I also just sort of like Stage UI, and we here at Android Police really have always had a bit of a soft spot for it. It looks clean and polished, and it actually presents useful information! The contacts widget, shown below, is far and away my favorite. I dislike scrolling through my list of contacts when in reality, 95% of the time I'm calling or texting someone, it's one of five or so people. The contacts widget adds your starred contacts (up to eight) in a grid by alphabetical order. Hitting the "Contacts" text sends you directly to your contacts list - for those 5% of situations. Tapping one of the tiles brings up all your contact options (e-mail, text, call, contact sheet, Facebook, Twitter), and if you've linked a particular contact to Twitter, their latest tweet displays above the bubble-menu.
This blows away any other UI-overlay contact widget or list system I've used, and I really want to rip this widget in particular to my Nexus One. The Home widget isn't bad, either - it's basically a giant Recent Apps menu with a small weather graphic on top. There's also widgets for Music (displays your native Music app playlists), Web (search widget + bookmarked pages), Twitter and Facebook feeds, amongst others. If you have no use for these widgets, you can just trash 'em.
The rest of the Stage UI experience is basically just minor changes in Android's coloration and fonts - nothing groundbreaking, but unique enough that it's recognizably different from stock. I, personally, think Dell has created the most subtle and least invasive UI overlay of any manufacturer. It may not be as pretty (or frankly, as smooth) as HTC Sense, but it foregoes heavy branding for speed - and I can certainly live with that.
With all the praise I have for Stage UI and its configurability, it can be a bit unstable at times. The launcher process has crashed (there's seemingly no pattern to this behavior) a few times, and the Twitter social widget crashes the Twitter app if you use the shortcut from the Stage widget to get into the app. It's also worth noting that in the 3 months the Venue has been available in the US, it hasn't seen a single software update. And with the reputation Dell established for updates on the Streak (I think they missed their estimate by 3 months for Froyo), Gingerbread may come to the Venue, it's just anyone's guess as to when.
The Venue's display is one-of-a-kind. The glass covering it is curved outward (Dell's press information sheet says it gives the phone a purposefully-designed "elliptical" profile, whatever that's supposed to accomplish), and it looks truly unique among the flat-display world of smartphones. It also gives you enhanced privacy, in a sense, by obfuscating the display at extreme viewing angles. It's really quite striking.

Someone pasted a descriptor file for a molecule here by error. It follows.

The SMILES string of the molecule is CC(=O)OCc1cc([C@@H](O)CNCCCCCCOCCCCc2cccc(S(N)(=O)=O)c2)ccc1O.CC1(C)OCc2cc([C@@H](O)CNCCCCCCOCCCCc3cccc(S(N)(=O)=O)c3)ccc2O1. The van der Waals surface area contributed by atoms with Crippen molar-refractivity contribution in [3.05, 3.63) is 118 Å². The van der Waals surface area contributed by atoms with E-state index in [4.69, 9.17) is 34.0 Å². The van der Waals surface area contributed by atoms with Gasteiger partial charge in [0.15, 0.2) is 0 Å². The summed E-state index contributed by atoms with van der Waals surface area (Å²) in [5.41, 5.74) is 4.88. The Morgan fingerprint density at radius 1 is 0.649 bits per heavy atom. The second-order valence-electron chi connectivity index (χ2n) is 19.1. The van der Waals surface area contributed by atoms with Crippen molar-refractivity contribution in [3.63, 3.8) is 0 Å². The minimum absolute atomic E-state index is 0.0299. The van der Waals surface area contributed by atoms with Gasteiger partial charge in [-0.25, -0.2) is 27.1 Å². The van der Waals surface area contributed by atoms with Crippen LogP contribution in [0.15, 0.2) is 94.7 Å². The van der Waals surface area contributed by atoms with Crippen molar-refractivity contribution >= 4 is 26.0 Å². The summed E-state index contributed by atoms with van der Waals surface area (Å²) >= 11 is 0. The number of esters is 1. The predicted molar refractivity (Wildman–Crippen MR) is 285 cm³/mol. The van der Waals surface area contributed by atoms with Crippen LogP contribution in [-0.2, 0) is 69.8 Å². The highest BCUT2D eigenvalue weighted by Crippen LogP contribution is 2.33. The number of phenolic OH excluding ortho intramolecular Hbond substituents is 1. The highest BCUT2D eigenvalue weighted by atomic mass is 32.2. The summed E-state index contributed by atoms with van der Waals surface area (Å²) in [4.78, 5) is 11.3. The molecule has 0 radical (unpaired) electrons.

As it's an AMOLED, the Venue's screen also gets quite bright - for extra battery-draining effect. It also has the drawback of all standard AMOLED and LCD screens - poor visibility in sunlight. In regard to the battery drain and sunlight visibility, it's here the Venue again shows its age. With an SAMOLED or SLCD display, the Venue could have avoided the power-sucking and sun-blindness pitfalls, but it was apparently too late for Dell to make the switch, which is really quite a shame.
Still, the Venue's screen isn't shabby - it's just outmatched, once again, by its competitors.
I'm going to start adding this section into all of my phone reviews from now on, as I've realized determining how happy or frustrated I am with a device is directly correlated to some degree with how often I make typos on the keyboard. The Venue gets a barely passing grade in this department (by comparison, I would have given the DROID Charge an F-, written in blood-red ink for the abomination that is X9 text prediction).
The Venue comes with Swype as its software keyboard by default. Fair enough - if you're the kind of person who likes Swype. I happen to know no such people, but apparently, they're out there. I think Swype has particular appeal to one group - those who like to text and drive, as its simple finger-dragging gesture system and word prediction are substantially easier to operate than a standard keyboard when you're only half-paying attention and going 80MPH down the freeway while simultaneously drinking a venti triple non-fat soy vanilla latte. I kid - it certainly has a devout following, but it's definitely not for me.
The other option is a semi-stock keyboard. The primary change from the standard Froyo keyboard is the addition of Dell's text-prediction library, which places predicted words in the text field after you press the spacebar upon completing the previous word. It has never once been right in predicting my next word - and I've sent hundreds of text messages and several dozen e-mails on the Venue. Turning off the text prediction also turns off the spelling check bar above the keyboard, too, which makes no sense.
I have yet to use a software keyboard (including any on the Market, and yes, I have used SwiftKey) that spellchecks or types better than the stock Gingerbread keyboard, and so I'd like to take this time to tell all manufacturers: please stop. Different keypress animations and skins are fair game, but when it comes to spelling and multi-touch, I have to say: Google knows best.